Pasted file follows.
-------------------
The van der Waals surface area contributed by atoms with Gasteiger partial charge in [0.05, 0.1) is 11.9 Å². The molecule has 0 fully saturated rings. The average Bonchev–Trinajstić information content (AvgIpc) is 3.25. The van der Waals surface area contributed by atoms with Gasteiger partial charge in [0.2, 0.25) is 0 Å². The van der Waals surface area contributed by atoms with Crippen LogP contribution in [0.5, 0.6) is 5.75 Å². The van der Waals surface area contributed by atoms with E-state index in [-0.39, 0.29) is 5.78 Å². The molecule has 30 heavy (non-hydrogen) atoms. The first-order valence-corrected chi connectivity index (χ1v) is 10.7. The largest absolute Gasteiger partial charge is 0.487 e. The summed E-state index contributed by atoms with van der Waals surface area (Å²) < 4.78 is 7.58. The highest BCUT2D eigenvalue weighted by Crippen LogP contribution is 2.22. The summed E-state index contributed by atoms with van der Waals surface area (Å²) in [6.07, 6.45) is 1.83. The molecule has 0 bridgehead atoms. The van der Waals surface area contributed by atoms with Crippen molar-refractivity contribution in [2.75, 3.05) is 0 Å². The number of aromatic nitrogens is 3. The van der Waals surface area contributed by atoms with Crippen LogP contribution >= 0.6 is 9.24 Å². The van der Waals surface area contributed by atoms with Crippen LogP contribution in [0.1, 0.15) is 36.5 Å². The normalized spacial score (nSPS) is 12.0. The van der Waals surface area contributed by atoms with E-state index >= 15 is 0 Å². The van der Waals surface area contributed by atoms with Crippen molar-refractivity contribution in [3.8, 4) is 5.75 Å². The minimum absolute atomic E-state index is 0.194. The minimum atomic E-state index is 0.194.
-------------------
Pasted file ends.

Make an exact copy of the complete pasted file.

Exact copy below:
The van der Waals surface area contributed by atoms with Gasteiger partial charge in [0.05, 0.1) is 11.9 Å². The molecule has 0 fully saturated rings. The average Bonchev–Trinajstić information content (AvgIpc) is 3.25. The van der Waals surface area contributed by atoms with Gasteiger partial charge in [0.2, 0.25) is 0 Å². The van der Waals surface area contributed by atoms with Crippen LogP contribution in [0.5, 0.6) is 5.75 Å². The van der Waals surface area contributed by atoms with E-state index in [-0.39, 0.29) is 5.78 Å². The molecule has 30 heavy (non-hydrogen) atoms. The first-order valence-corrected chi connectivity index (χ1v) is 10.7. The largest absolute Gasteiger partial charge is 0.487 e. The summed E-state index contributed by atoms with van der Waals surface area (Å²) < 4.78 is 7.58. The highest BCUT2D eigenvalue weighted by Crippen LogP contribution is 2.22. The summed E-state index contributed by atoms with van der Waals surface area (Å²) in [6.07, 6.45) is 1.83. The molecule has 0 bridgehead atoms. The van der Waals surface area contributed by atoms with Crippen molar-refractivity contribution in [2.75, 3.05) is 0 Å². The number of aromatic nitrogens is 3. The van der Waals surface area contributed by atoms with Crippen LogP contribution >= 0.6 is 9.24 Å². The van der Waals surface area contributed by atoms with Crippen LogP contribution in [0.1, 0.15) is 36.5 Å². The normalized spacial score (nSPS) is 12.0. The van der Waals surface area contributed by atoms with E-state index >= 15 is 0 Å². The van der Waals surface area contributed by atoms with Crippen molar-refractivity contribution in [3.8, 4) is 5.75 Å². The minimum absolute atomic E-state index is 0.194. The minimum atomic E-state index is 0.194.